In Helvering v. Le Gierse, 312 U.S. 531, the Supreme Court, in a case dealing with the applicability of section 302(g) of the Revenue Act of 1926, a section identical with 811(g), supra, said: ‘ * * * Historically and commonly insurance involves risk-shifting and risk-distributing. That life insurance is desirable from an economic and social standpoint as a device to shift and distribute risk of loss from premature death is unquestionable. That these elements of risk-shifting and risk-distributing are essential to a life insurance contract is agreed by courts and commentators. * * * Accordingly, it is logical to assume that when Congress used the words 'receivable as insurance’ in section 302(g), it contemplated amounts received pursuant to a transaction possessing these features. * * * ‘ The insurance policies here involved are standard insurance contracts, two being designated as ‘15 Year Endowment— Single Premium— Endowment payable in 15 years or at prior death ‘ policies, and the other as a ‘Twenty-Payment Life‘ policy, which provided for the payment of an annual premium; The insured was entitled to enjoy rights and benefits provided for in such policies, such as participation in dividends, guaranteed loan and surrender value, and the right to change beneficiary. The contracts contained the customary options and modes of settlement at maturity. The insurer assumed all risks based upon the death of the decedent in the normal course of events, and had the insured died of natural causes the insurer would have been liable for the full amounts prescribed by the policies. As previously stated, however, each of the policies contained a clause providing that, in the event of self-destruction by the insured during the first two years the policies should be in force, the company should be liable to pay over to the beneficiary the amounts of the premiums paid ‘and no more.‘ It is true that the policies do term the payments to be made under the circumstances herein ‘insurance.‘ That the use of the term is not conclusive of the character of the payments to be made is a proposition established by the Supreme Court in the Le Gierse case above, and it is to be noted in the instant case that the insurance company in its records recording the payments and in the certificate of deposit issued to the beneficiary described the said payments as a refund of premiums.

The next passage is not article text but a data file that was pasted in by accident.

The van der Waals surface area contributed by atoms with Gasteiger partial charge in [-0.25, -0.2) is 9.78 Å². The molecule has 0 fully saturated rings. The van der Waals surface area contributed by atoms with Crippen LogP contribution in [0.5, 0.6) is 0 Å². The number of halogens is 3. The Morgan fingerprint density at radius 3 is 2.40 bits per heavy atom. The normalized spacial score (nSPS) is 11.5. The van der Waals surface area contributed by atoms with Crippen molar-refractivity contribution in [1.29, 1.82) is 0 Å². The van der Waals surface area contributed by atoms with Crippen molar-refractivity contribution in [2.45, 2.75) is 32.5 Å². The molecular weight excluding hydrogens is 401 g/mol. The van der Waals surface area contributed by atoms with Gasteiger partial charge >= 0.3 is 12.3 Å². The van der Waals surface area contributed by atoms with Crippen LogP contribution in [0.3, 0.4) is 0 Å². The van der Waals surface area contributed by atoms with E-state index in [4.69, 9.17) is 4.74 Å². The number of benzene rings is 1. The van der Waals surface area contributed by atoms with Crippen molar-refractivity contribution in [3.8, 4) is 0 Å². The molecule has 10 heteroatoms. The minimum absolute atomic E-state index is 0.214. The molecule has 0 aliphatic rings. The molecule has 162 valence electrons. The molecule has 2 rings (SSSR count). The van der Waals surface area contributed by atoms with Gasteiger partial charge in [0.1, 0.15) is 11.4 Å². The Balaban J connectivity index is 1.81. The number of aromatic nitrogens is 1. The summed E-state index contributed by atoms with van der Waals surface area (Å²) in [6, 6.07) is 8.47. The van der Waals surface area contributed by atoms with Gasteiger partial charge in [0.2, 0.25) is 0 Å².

From the facts, we think it apparent that the amounts received under the policies here in question were not the result of any risk-shifting or risk-distributing on the part of either the insured or the insurer. By the plain terms of the contracts, the insurance company, for a period of two years from the effective dates thereof, specifically excluded from the risks which it had assumed, the risk attendant upon the death of the insured by self-destruction. In such an event within the two-year period, the insurance company was required to pay over to the beneficiary of the decedent only the amount which had been received from the insured himself ‘and no more.‘ With respect to the payments made, the features necessary to bring them within the terms of section 811(g), supra, as amounts received ‘as insurance‘ are absent, and the total thereof is includible in the gross estate of the decedent. Sec. 811(c), Internal Revenue Code. Cf. Helvering v. Le Gierse, supra.
Reviewed by the Court.
Decision will be entered for the respondent.